'It feels so schizophrenic not to be recognized for who you are'
Four Indiana gay couples are suing to have their out of state marriages recognized.
The suit, filed in federal court on Friday (7 March), seeks to overturn Indiana’s Defense of Marriage Act, which views same-sex marriages illegal even if recognized by other states.
Dan Canon, one of the lawyers for the plaintiffs, told the Associated Press the suit was filed due to worries about the legislature looking to add a gay marriage ban to the constitution.
Although same-sex marriage is illegal in the state last month, lawmakers considered a bill seeking to amend the constitution defining marriage as being between one man and one woman.
The legislation stalled because politicians could not decide if to include a civil union exclusion.
‘I think it’s fairly clear the people of Indiana cannot depend upon the legislature and the governor to do what is right, so we’re turning to the federal courts to do it,’ Canon said, as reported by the Associated Press.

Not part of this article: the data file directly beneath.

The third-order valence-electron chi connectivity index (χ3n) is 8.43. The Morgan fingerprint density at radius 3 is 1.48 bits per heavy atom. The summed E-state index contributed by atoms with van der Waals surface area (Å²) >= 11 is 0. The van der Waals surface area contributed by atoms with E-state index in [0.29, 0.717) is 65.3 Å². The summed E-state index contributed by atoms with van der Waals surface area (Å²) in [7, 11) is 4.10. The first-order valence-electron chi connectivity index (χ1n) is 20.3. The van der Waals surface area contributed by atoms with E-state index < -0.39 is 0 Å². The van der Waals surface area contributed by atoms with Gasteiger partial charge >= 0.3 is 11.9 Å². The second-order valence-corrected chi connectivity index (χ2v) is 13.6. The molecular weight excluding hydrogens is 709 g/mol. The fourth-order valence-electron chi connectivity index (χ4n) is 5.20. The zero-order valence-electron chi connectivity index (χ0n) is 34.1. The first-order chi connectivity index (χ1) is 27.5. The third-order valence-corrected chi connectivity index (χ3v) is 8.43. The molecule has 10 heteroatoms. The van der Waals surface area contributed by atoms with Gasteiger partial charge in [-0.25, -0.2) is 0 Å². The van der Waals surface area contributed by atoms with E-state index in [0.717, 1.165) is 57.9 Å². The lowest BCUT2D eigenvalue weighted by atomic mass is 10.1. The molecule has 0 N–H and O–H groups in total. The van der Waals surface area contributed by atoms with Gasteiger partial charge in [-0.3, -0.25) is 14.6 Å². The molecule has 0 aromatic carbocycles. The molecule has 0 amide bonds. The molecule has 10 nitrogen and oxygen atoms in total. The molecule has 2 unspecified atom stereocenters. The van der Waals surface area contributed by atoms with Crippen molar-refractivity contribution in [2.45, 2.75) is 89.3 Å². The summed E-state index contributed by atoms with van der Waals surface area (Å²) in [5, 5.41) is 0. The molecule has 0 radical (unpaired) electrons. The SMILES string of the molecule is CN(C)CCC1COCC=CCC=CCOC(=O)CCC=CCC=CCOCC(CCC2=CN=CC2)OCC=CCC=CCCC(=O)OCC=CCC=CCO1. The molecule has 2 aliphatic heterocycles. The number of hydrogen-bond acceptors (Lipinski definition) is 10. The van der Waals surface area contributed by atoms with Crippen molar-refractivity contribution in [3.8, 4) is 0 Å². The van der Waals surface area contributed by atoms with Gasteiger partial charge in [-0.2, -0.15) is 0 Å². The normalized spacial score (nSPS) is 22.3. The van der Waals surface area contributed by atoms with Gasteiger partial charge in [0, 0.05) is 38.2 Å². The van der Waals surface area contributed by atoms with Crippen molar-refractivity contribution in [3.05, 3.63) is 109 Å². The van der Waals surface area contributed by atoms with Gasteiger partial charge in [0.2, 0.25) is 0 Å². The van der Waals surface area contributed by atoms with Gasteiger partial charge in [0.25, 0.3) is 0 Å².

Canon is also part of similar legal effort in Kentucky.
Jo Ann Dale and Carol Uebelhoer, two of the plaintiffs, have been together for 35 years. Six years ago the pair were married in Massachusetts, one of the 17 US states where same-sex marriages are legal.
Dale said, at the press conference announcing the suit, the lack of legal acknowledgment for their relationship makes everything, from tax returns to end of life decisions, more complicated than they need to be.
‘It feels so schizophrenic not to be recognized for who you are,’ Dale said.